Compelling news from the refugee and migrant sector
Print Friendly, PDF & Email

Asylum seeker keeps fighting through adversity

12 April 20150 comments
Maalek Bobakraad volunteers at Lifestyle Martial Arts in Dandenong . Picture: Derrick den Hollander

Maalek Bobakraad volunteers at Lifestyle Martial Arts in Dandenong . Picture: Derrick den Hollander

The life that has led 33 year old Maalek Bobakraad to Noble Park in Melbourne’s south east has not been an easy one.

Bobakraad was born in Isfahan, in central Iran, the son of an army pilot and commando.

A cabinet maker by day, he found his passion in his late teens in the form of Wushu, a form of martial arts derived from Kung Fu.

He took to the sport immediately, and within five months he had won a silver medal at the Iranian national championships.

His love for Wushu continued to grow, leading him to begin teaching the sport at night alongside his day job.

His skill at Wushu was affirmed when he later went back to the national championships, this time winning the gold medal.

“I loved it from the beginning. I started when I was 19 – that was 14 years ago and I started coaching and judging ten years ago,” Bobakraad said.

But persecution forced him to leave the country in search of a new home. So in June of 2013 he began his escape to Australia, which included stops in Qatar and Indonesia, as well as a combined 73 day stay in detention on Christmas Island and a camp in Darwin.

Following his release he spent six months in Adelaide with his brother and sister-in-law, before settling in Melbourne.

In Iran he was forced to leave behind a 10 year old daughter who is living with his ex-wife. He regularly talks to her on Skype, but cannot hope to bring her over for a visit as the conditions of his visa do not allow it.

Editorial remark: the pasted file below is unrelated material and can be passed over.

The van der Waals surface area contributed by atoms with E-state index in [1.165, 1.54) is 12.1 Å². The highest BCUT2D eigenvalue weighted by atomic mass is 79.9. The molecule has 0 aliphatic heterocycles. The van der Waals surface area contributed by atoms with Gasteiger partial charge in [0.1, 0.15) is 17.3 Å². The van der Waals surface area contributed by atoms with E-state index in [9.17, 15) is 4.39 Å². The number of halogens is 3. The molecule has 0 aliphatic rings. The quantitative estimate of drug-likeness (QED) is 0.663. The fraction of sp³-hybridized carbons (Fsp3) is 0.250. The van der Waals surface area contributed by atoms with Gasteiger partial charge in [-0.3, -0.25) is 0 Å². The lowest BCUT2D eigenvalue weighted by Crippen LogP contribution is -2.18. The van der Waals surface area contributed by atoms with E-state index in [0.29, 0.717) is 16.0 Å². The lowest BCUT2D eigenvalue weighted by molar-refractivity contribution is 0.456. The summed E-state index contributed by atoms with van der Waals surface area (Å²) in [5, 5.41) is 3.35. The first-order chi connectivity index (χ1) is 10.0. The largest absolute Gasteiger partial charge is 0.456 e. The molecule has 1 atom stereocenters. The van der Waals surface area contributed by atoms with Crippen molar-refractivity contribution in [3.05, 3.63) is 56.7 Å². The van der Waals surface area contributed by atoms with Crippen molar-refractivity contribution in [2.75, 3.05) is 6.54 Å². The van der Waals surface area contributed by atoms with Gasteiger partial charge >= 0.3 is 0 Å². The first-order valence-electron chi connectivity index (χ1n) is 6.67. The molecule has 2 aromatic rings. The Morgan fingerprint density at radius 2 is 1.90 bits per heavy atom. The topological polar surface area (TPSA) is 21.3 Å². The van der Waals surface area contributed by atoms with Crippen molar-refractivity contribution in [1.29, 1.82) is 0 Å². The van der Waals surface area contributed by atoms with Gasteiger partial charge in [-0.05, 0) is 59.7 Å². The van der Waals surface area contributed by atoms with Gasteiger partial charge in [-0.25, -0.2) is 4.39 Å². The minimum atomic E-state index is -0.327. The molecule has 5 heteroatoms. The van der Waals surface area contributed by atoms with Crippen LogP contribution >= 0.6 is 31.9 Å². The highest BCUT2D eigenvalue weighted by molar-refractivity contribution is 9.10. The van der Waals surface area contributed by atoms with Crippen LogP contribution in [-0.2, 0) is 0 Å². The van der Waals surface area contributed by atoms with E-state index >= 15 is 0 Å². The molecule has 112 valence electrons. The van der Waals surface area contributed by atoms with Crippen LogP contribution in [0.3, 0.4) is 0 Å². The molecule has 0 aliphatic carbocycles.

“I miss her. It is very hard to be away from her,” Bobakraad said.

His passion for martial arts has continued in Melbourne through the Lifestyle Martial Arts Centre in Dandenong, where he is a regular unpaid volunteer.

Head instructor at Lifestyle, Bruce Corles, says that Bobakraad has been a positive influence around the gym.

“Maalek comes in and helps out in class, mostly over weekends. He judges and referees matches on a volunteer basis, which is what he did in his home country,” he says.

Mr Corles says that he gets free membership to the gym in exchange for the volunteer work that he does.

Bobakraad has also competed in a number of events for Lifestyle, winning gold at the 2014 Australian Kung-Fu Wushu Championships 85kg division. He also placed 2nd in the 90kg division.

He continues to teach Sanda (similar to Wushu) classes at Lifestyle; however his visa status means that he cannot be paid for his work, or to study. Instead he is forced to get by on Centrelink payments.

He says that he loves Australia and feels much safer here, but he finds it frustrating that he cannot work due to his visa.

“I love Australia,” Bobakraad says. “It is good to be here and be safe.”

He says it is possible to get by in Australia on a small wage, whereas in Iran you needed to work 2-3 jobs to survive.

Despite his meagre income, Bobakraad is able to live in relative comfort with his Australian girlfriend Trudy, and their two dogs.

“I love dogs. We have two – an Australian Bulldog and a Ridgeback cross,” he said.

But his love of dogs has got him in trouble at home where he was sentenced to 74 lashes for walking his dog in public, a religious crime in Iran.

“My dog was shot and you can still see the scars on my back today,” Bobakraad said.

Despite having the dogs for company, he still longs to get out of the house and work, not just to earn money but to fund his passion for Wushu.

The 2015 Kung-Fu Wushu Championships are taking place this year, except unlike last year they are being held in Sydney.

The cost of flights, accommodation, food and entry mean that Bobakraad will not be able to defend his title.

He says the only way he can enter is if he receives sponsorship from a third party, which he is desperately trying to obtain.

“Maalek has a lot of talent,” says Corles. “He lives to find a sponsor.”

The championships take place in early May, so he needs to find a sponsor soon if he is to compete.

Long term he says that he would love to represent Australia in his sport.

But for now, Bobakraad would be satisfied with just having the chance to compete in the sport that he loves so much.

Robbie Wallis
AMES Staff Writer